Decoy Effects in Choice Experiments and Contingent Valuation: Asymmetric Dominance
While a dominated choice involves a situation in which one option clearly dominates another on all relevant dimensions, an asymmetrically dominated choice typically arises where at least two options do not dominate each other and one (but not both) of those options does dominate a third option. We demonstrate that the introduction of such an asymmetrically dominated option can have a significant impact upon choices between non-dominated options within the same choice set for non-market goods. Furthermore, we show that this effect can then translate into significant impacts upon subsequent valuations for those non-dominated options.
If you experience problems downloading a file, check if you have the proper application to view it first. In case of further problems read the IDEAS help page. Note that these files are not on the IDEAS site. Please be patient as the files may be large.
As the access to this document is restricted, you may want to look for a different version under "Related research" (further below) or search for a different version of it.
References listed on IDEAS
Please report citation or reference errors to , or , if you are the registered author of the cited work, log in to your RePEc Author Service profile, click on "citations" and make appropriate adjustments.:
- Cameron, Trudy Ann & Poe, Gregory L. & Ethier, Robert G. & Schulze, William D., 2002. "Alternative Non-market Value-Elicitation Methods: Are the Underlying Preferences the Same?," Journal of Environmental Economics and Management, Elsevier, vol. 44(3), pages 391-425, November.
- Huber, Joel & Payne, John W & Puto, Christopher, 1982. " Adding Asymmetrically Dominated Alternatives: Violations of Regularity and the Similarity Hypothesis," Journal of Consumer Research, Oxford University Press, vol. 9(1), pages 90-98, June.
- Bateman, Ian J, et al, 1997. "Does Part-Whole Bias Exist? An Experimental Investigation," Economic Journal, Royal Economic Society, vol. 107(441), pages 322-332, March.
- Huber, Joel & Puto, Christopher, 1983. " Market Boundaries and Product Choice: Illustrating Attraction and Substitution Effects," Journal of Consumer Research, Oxford University Press, vol. 10(1), pages 31-44, June.
- Anthony Burton & Katherine Carson & Susan Chilton & W. Hutchinson, 2007. "Resolving questions about bias in real and hypothetical referenda," Environmental & Resource Economics, Springer;European Association of Environmental and Resource Economists, vol. 38(4), pages 513-525, December.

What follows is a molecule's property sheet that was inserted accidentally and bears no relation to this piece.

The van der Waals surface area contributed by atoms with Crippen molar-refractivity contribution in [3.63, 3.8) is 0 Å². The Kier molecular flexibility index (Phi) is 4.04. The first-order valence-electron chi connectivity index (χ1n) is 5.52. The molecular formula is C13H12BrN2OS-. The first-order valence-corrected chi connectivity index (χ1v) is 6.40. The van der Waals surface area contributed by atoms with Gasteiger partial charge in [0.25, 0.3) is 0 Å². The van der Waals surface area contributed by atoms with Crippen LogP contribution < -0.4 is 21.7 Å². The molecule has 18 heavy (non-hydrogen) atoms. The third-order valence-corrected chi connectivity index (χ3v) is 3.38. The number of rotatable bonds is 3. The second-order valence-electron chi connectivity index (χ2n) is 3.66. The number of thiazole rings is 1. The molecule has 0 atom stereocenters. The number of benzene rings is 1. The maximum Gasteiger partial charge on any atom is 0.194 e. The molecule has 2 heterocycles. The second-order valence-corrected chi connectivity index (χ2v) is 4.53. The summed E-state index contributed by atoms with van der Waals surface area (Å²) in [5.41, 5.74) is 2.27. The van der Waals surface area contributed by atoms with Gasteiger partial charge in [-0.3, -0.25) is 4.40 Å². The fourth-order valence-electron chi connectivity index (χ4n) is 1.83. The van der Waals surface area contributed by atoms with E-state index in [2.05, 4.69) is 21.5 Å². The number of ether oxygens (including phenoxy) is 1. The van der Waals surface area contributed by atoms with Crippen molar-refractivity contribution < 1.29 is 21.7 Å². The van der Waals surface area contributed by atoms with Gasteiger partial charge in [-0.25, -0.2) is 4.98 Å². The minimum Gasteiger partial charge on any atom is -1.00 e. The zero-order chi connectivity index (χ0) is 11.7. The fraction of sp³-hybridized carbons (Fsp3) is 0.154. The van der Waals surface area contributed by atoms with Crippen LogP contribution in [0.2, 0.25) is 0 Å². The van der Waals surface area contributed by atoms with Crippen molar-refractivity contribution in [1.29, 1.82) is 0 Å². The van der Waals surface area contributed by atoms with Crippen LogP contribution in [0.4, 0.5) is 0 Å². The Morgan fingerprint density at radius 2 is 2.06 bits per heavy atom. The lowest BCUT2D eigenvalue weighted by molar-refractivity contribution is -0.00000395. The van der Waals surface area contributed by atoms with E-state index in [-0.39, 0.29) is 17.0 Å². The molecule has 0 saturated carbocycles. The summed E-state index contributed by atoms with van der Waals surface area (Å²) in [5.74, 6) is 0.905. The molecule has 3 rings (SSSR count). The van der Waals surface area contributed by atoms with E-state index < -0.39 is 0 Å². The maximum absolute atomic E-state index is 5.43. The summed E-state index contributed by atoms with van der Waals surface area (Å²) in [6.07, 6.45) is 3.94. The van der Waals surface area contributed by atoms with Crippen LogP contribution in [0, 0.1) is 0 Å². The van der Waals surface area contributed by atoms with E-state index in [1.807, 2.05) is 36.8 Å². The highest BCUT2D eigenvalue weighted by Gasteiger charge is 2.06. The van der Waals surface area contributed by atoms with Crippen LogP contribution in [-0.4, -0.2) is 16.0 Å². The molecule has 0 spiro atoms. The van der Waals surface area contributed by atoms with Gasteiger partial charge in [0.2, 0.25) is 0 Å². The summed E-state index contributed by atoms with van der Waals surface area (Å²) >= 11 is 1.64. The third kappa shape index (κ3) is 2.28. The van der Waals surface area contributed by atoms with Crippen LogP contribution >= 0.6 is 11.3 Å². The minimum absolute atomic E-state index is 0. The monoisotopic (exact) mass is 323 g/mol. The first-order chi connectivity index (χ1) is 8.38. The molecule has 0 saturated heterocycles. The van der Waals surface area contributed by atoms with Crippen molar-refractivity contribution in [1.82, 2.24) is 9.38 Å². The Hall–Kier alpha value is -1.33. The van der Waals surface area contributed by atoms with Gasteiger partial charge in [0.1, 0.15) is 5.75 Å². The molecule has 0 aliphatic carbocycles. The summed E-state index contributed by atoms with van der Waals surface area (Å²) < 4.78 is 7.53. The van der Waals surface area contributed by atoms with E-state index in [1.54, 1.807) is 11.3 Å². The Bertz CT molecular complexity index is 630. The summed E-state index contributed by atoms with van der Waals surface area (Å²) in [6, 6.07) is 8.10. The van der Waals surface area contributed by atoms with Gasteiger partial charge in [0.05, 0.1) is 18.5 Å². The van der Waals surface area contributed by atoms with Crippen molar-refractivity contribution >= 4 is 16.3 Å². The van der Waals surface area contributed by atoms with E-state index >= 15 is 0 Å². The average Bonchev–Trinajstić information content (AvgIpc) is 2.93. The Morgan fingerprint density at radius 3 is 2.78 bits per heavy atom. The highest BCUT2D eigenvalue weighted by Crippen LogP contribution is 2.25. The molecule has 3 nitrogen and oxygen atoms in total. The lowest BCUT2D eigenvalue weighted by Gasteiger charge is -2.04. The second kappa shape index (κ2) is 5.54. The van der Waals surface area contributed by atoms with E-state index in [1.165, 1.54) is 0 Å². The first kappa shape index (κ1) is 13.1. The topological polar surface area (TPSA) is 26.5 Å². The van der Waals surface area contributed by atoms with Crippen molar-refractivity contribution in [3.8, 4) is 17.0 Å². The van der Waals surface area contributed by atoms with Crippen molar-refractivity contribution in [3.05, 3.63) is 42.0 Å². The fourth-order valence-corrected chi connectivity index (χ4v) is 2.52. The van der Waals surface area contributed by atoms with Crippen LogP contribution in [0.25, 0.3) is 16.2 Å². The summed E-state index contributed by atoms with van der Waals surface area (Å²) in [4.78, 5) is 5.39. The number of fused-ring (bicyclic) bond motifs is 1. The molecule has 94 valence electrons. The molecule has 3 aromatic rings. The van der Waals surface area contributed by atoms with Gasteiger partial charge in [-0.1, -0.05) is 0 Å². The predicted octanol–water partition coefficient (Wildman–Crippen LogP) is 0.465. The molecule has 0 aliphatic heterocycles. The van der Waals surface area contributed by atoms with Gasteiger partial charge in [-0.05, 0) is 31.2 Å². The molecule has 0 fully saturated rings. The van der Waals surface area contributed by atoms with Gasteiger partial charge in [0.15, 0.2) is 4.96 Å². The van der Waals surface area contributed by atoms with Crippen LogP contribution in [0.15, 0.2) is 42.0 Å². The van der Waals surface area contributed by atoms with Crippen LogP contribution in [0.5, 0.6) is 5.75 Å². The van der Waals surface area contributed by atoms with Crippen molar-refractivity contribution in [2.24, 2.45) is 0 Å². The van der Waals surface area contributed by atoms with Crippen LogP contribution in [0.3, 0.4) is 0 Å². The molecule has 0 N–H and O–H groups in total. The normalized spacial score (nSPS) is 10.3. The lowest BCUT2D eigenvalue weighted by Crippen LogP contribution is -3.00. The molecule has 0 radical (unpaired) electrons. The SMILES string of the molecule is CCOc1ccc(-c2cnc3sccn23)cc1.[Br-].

- Peter A. Diamond & Jerry A. Hausman, 1994. "Contingent Valuation: Is Some Number Better than No Number?," Journal of Economic Perspectives, American Economic Association, vol. 8(4), pages 45-64, Fall.
- Ratneshwar, Srinivasan & Shocker, Allan D & Stewart, David W, 1987. " Toward Understanding the Attraction Effect: The Implications of Product Stimulus Meaningfulness and Familiarity," Journal of Consumer Research, Oxford University Press, vol. 13(4), pages 520-533, March.
When requesting a correction, please mention this item's handle: RePEc:uwp:landec:v:84:y:2008:i:1:p:115-127. See general information about how to correct material in RePEc.
For technical questions regarding this item, or to correct its authors, title, abstract, bibliographic or download information, contact: ()
If you have authored this item and are not yet registered with RePEc, we encourage you to do it here. This allows to link your profile to this item. It also allows you to accept potential citations to this item that we are uncertain about.
If references are entirely missing, you can add them using this form.
If the full references list an item that is present in RePEc, but the system did not link to it, you can help with this form.
If you know of missing items citing this one, you can help us creating those links by adding the relevant references in the same way as above, for each refering item. If you are a registered author of this item, you may also want to check the "citations" tab in your profile, as there may be some citations waiting for confirmation.
Please note that corrections may take a couple of weeks to filter through the various RePEc services.